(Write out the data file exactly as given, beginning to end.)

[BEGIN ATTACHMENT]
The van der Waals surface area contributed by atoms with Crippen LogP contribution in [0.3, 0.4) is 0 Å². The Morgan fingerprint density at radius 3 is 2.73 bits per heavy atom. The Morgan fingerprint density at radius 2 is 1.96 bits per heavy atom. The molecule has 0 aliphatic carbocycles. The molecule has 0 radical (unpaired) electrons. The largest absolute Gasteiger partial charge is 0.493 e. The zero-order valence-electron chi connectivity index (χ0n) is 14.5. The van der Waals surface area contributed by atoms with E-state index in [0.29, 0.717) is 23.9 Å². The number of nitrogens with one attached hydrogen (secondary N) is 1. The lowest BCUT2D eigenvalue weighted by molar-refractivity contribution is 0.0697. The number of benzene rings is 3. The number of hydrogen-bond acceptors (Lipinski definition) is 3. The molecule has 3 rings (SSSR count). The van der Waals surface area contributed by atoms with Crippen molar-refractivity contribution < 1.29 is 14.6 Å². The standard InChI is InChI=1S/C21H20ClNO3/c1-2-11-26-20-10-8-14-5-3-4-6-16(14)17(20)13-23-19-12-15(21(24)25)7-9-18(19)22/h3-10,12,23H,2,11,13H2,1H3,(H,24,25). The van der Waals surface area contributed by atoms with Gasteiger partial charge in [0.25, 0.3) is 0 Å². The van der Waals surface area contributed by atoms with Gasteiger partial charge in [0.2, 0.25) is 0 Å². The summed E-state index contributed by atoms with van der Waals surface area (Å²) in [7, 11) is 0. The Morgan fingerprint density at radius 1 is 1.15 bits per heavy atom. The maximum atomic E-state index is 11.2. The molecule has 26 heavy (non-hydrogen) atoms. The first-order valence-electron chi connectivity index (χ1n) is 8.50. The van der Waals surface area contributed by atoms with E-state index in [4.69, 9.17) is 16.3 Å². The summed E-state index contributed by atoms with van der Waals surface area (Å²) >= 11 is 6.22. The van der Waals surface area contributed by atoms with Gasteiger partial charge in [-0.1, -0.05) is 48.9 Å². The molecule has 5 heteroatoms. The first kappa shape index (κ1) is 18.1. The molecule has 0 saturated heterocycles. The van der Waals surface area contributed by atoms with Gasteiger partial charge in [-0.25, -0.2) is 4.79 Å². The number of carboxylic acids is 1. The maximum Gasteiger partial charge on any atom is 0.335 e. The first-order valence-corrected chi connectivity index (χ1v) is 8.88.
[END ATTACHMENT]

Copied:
The van der Waals surface area contributed by atoms with Crippen LogP contribution in [0.3, 0.4) is 0 Å². The Morgan fingerprint density at radius 3 is 2.73 bits per heavy atom. The Morgan fingerprint density at radius 2 is 1.96 bits per heavy atom. The molecule has 0 aliphatic carbocycles. The molecule has 0 radical (unpaired) electrons. The largest absolute Gasteiger partial charge is 0.493 e. The zero-order valence-electron chi connectivity index (χ0n) is 14.5. The van der Waals surface area contributed by atoms with E-state index in [0.29, 0.717) is 23.9 Å². The number of nitrogens with one attached hydrogen (secondary N) is 1. The lowest BCUT2D eigenvalue weighted by molar-refractivity contribution is 0.0697. The number of benzene rings is 3. The number of hydrogen-bond acceptors (Lipinski definition) is 3. The molecule has 3 rings (SSSR count). The van der Waals surface area contributed by atoms with Crippen molar-refractivity contribution < 1.29 is 14.6 Å². The standard InChI is InChI=1S/C21H20ClNO3/c1-2-11-26-20-10-8-14-5-3-4-6-16(14)17(20)13-23-19-12-15(21(24)25)7-9-18(19)22/h3-10,12,23H,2,11,13H2,1H3,(H,24,25). The van der Waals surface area contributed by atoms with Gasteiger partial charge in [0.25, 0.3) is 0 Å². The van der Waals surface area contributed by atoms with Gasteiger partial charge in [0.2, 0.25) is 0 Å². The summed E-state index contributed by atoms with van der Waals surface area (Å²) in [7, 11) is 0. The Morgan fingerprint density at radius 1 is 1.15 bits per heavy atom. The maximum atomic E-state index is 11.2. The molecule has 26 heavy (non-hydrogen) atoms. The first-order valence-electron chi connectivity index (χ1n) is 8.50. The van der Waals surface area contributed by atoms with E-state index in [4.69, 9.17) is 16.3 Å². The summed E-state index contributed by atoms with van der Waals surface area (Å²) >= 11 is 6.22. The van der Waals surface area contributed by atoms with Gasteiger partial charge in [-0.1, -0.05) is 48.9 Å². The molecule has 5 heteroatoms. The first kappa shape index (κ1) is 18.1. The molecule has 0 saturated heterocycles. The van der Waals surface area contributed by atoms with Gasteiger partial charge in [-0.25, -0.2) is 4.79 Å². The number of carboxylic acids is 1. The maximum Gasteiger partial charge on any atom is 0.335 e. The first-order valence-corrected chi connectivity index (χ1v) is 8.88.